The UK banking industry is dominated by a small selection of what are referred to as High Street banks, with very few local banking institutions still in existence. Many of these have been bought out by larger banks and since the credit crunch of 2008, several larger banks have been purchased by overseas financial companies.
High Street banks
Barclays is one of the oldest banks in the UK, having been first formed in 1690 and changing its name to Barclays in 1736.
Since then, it has grown into a major global financial institution, being rated as the 10th largest in the world, according to a 2010 article in Forbes magazine. The company received no tax payer money following the credit crunch as it had a market value of £38.3 billion as of 01.02.2011.
Lloyds bank was formed in 1765 and became Lloyds TSB in 1995 after merging with Trustee Savings Bank (TSB). The bank suffered heavily during the credit crunch. As of 01.02.2011, it was still 43 percent owned by the British tax payers.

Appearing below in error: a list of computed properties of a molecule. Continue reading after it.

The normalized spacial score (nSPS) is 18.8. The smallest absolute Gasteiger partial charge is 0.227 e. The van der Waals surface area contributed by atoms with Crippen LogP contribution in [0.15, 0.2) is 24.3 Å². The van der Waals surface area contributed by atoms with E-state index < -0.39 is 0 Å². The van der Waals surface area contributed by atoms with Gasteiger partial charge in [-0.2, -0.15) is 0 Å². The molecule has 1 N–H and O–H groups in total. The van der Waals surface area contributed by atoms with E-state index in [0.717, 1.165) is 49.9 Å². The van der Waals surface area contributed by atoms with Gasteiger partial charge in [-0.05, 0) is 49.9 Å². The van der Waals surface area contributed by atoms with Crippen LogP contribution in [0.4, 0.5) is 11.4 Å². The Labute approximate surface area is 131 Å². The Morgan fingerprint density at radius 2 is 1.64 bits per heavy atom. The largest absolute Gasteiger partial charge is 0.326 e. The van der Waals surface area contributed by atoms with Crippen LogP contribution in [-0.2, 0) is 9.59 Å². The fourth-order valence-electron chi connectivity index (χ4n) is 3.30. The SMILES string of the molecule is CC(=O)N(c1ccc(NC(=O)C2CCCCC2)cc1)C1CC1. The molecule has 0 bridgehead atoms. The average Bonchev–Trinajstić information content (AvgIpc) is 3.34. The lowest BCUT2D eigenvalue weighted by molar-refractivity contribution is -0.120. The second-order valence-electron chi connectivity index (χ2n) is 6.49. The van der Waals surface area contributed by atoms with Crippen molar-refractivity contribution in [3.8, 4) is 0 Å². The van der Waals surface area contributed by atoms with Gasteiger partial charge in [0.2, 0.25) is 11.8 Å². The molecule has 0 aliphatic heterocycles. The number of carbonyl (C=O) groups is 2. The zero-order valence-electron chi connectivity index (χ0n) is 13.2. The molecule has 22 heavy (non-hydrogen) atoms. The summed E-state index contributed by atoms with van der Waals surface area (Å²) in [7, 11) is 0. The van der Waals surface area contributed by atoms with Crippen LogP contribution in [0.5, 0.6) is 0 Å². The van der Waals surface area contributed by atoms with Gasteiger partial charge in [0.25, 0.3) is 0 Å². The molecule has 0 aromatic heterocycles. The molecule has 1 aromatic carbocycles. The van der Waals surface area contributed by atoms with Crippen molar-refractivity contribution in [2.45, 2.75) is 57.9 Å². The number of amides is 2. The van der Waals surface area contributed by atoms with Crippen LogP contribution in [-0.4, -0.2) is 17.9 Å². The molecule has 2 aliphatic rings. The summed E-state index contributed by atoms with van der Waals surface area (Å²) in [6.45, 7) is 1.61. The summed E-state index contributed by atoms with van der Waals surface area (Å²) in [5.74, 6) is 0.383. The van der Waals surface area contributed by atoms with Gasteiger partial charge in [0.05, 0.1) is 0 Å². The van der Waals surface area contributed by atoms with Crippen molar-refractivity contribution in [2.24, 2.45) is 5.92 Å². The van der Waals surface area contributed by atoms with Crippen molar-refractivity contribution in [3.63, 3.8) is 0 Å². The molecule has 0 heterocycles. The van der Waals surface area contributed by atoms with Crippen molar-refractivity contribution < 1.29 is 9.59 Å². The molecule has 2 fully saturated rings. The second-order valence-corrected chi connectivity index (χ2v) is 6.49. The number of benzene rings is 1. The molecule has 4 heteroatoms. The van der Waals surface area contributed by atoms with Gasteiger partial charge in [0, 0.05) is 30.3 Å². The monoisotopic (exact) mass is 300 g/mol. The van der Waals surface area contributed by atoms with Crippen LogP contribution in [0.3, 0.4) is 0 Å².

In February 2011 it posted a market value of £44.3 billion. HSBC The Hong Kong and Shanghai Bank Corporation was first started in Hong Kong, but set up its headquarters in London in 1991 and later took over Midland Bank in 1992. Bank ranking
It is the eight largest financial institution in the world according to Forbes magazine and has a market value of £12266.4 billion. RBS
The Royal Bank of Scotland Group was the hardest hit of the UK High Street banks during the credit crunch and as of 01.02.2011, it was still 84 percent government owned. It was first founded in 1727 and now operates across the world in all forms of financial services. As at 01.02.2011, it had a market value of £49.9 billion.
Standard Chartered Standard Chartered is unique in this list as although it is a UK bank, the majority of its business comes from Africa, Asia and the Middle East. It was formed after the merger of the Chartered Bank of India, Australia and China and the Standard Bank of British South Africa in 1969. Despite its small size compared to the other banks listed here it had a market value of £37.1 billion as at 01.02.2011.